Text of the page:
Six Pixels of Separation - The Blog
July 18, 2013 4:08 PM

Great Advertising (From An Unexpected Brand)

Have you seen this ad?

When was the last time you paid attention to a commercial about toilet paper? Or even cared to?

Kimberly-Clark's Cottonelle brand (not a client) has come out with dispenser packaging for its Fresh Care Flushable Dry Wipes product. Yes, a moist and flushable toilet paper. Innovative product? Maybe. Stunning Cannes-worthy advertising? Nope. But it's short. It's to the point. It catches your attention. It makes you smile. But, more importantly, it makes you ask yourself a bigger question: why do we wipe the way that we do and doesn't this make much more sense?

The butt of the joke.

In marketing, we tend to focus too much on the humor or shock tactics to drive attention. This simple (and effective) ad works on many levels: it clearly explains the product in a way that makes us smile and relate to it. It provokes us to think about our current habits. It creates a strong case for a consumer trial the next time we're wandering down the toilet paper aisle. It doesn't need to be flashy. It needs to be informative.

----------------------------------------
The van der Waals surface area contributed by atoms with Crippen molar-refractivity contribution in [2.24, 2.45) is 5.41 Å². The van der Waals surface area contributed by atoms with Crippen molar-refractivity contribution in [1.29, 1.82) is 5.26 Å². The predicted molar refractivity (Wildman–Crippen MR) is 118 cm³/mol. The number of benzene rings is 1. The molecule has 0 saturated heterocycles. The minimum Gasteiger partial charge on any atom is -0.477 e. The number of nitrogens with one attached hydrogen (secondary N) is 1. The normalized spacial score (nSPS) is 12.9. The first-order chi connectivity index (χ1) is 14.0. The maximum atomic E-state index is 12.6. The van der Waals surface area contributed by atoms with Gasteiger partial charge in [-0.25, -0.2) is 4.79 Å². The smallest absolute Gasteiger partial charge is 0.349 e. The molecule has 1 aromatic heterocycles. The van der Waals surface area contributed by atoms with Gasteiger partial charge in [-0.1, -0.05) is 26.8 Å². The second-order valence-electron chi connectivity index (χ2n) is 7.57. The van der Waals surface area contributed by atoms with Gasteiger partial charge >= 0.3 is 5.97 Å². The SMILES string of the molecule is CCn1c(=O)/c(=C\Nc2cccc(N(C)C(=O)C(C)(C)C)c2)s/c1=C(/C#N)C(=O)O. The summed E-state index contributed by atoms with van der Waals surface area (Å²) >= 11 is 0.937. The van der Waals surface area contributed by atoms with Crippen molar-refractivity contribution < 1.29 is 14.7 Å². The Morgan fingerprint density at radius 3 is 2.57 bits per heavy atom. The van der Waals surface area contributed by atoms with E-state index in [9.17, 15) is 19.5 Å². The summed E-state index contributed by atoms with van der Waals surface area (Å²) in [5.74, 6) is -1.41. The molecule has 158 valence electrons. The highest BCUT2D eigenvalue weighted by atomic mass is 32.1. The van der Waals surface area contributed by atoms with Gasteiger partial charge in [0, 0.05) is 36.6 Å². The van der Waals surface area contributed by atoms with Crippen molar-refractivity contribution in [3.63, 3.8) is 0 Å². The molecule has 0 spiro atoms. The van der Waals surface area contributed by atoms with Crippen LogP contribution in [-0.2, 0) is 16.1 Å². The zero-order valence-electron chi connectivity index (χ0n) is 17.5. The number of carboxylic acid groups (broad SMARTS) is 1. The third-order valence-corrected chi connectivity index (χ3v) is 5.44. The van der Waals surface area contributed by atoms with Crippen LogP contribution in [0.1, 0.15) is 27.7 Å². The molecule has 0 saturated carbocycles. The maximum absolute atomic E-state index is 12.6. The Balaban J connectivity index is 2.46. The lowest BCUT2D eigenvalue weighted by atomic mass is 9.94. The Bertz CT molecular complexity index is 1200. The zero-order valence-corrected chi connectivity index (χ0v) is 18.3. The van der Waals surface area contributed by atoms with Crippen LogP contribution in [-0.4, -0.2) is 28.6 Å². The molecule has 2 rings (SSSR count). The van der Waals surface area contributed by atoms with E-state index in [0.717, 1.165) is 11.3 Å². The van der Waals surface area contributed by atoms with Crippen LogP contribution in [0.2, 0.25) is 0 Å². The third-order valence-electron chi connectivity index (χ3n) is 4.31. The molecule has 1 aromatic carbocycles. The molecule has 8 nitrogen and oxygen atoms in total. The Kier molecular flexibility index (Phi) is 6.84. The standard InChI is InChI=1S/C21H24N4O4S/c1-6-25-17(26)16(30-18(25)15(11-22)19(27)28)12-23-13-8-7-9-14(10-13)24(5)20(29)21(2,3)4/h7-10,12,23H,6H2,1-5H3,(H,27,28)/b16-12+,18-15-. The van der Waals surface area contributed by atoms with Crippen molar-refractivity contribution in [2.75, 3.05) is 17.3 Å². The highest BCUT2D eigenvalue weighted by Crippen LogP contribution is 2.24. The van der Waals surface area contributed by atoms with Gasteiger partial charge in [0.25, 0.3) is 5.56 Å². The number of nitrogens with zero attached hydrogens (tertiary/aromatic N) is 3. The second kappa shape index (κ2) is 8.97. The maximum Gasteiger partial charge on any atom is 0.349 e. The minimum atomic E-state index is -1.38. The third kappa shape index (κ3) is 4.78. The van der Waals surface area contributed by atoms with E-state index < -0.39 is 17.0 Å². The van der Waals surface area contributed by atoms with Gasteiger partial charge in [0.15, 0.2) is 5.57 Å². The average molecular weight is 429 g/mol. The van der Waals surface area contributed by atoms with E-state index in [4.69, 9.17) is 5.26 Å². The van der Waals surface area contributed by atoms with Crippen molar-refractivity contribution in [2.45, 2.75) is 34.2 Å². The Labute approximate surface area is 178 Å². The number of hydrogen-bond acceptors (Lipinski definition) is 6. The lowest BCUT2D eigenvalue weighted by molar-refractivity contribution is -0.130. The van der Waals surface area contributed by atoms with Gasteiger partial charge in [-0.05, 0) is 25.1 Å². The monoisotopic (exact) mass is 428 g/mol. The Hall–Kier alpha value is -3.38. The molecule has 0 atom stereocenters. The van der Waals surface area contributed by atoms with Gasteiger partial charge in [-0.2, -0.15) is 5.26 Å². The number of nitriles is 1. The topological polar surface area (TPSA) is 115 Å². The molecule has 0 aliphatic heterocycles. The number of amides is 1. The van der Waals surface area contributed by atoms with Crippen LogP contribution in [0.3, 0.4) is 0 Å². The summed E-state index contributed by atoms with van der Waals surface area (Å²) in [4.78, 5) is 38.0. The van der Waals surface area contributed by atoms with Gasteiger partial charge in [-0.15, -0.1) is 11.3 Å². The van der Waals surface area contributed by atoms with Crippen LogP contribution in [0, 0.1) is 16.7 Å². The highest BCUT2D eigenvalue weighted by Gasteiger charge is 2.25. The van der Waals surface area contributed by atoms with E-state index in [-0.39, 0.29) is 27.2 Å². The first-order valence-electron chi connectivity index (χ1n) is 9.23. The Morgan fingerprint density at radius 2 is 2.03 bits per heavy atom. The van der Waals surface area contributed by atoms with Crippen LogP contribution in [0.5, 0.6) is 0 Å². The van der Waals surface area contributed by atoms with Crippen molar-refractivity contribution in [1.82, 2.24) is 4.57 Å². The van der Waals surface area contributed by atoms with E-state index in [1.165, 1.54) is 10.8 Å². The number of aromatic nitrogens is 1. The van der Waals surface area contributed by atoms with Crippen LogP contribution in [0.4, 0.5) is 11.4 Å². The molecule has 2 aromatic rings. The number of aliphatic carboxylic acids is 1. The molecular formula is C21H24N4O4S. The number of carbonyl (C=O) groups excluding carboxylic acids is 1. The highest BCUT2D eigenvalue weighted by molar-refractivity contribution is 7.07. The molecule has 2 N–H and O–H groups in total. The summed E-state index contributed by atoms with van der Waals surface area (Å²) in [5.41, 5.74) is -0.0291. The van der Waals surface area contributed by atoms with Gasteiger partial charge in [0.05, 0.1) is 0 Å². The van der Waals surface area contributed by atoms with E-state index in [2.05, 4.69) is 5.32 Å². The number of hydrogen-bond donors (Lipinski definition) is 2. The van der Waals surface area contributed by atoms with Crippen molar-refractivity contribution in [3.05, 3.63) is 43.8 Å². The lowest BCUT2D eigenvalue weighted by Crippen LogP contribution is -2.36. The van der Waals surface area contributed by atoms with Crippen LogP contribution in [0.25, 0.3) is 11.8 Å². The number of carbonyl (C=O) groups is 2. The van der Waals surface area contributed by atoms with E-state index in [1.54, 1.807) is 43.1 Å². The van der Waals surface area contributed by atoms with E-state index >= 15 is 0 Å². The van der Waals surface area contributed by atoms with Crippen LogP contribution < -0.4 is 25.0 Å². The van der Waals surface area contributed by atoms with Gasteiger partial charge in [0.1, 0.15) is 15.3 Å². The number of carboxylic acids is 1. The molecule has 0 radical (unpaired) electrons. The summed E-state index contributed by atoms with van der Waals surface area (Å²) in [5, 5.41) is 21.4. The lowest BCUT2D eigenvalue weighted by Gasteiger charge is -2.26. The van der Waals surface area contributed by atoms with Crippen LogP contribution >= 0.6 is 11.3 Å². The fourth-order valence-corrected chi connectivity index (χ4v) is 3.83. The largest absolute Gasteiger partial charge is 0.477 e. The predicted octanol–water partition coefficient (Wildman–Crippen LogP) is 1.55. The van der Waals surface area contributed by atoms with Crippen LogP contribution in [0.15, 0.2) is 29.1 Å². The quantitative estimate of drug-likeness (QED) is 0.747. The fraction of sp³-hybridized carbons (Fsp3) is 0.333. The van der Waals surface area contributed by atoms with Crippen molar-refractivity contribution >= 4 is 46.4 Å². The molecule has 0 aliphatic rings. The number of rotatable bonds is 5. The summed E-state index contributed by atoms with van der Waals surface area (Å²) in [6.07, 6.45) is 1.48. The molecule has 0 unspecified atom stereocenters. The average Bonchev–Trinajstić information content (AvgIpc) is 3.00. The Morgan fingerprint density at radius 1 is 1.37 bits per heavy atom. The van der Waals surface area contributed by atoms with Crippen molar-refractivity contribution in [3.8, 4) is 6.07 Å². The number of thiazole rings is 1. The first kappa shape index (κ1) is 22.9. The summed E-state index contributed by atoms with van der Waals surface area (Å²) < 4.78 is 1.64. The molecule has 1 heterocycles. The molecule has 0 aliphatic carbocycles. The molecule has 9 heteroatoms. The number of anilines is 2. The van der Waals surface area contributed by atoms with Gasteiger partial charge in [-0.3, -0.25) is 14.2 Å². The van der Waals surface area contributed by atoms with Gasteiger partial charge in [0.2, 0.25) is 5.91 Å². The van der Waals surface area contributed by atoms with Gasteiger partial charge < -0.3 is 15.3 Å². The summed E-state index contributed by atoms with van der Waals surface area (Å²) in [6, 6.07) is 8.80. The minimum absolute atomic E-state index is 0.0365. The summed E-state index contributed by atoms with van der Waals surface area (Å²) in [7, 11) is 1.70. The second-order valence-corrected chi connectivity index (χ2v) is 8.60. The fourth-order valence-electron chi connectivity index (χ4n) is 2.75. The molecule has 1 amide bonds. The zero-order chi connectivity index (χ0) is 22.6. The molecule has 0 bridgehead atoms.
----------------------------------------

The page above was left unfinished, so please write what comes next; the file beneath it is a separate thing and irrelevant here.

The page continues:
Too much time.

If I'm going to be honest, even blogging about this ad kills my point, because I'm giving this too much attention and time. Great advertising acts as an engine to transmit brand information. In a world of Facebook and Twitter many will argue that you need hashtags, content marketing  and a bunch of followers to get people buzzing about this product. For my dollar, this makes much more sense: tell people about it, get them to smile, get them to recognize a new behavior, and get them to consider a trial.

That reminds me.

One of my current business partners used to have a sign on his wall. It read: "Be brilliant. Be brief. Be gone." It's a lesson that advertisers, presenters, brands and more could learn from. Regardless of the product, production, casting or originality of the idea, by my estimates, Cottonelle nailed this execution. It's also a reminder that not everything has to be jaw dropping... it just has to make the strategy and insight come to life in a way that captures the consumer's very valuable attention.

Great advertising doesn't always look like the way we typically define great advertising.

By Mitch Joel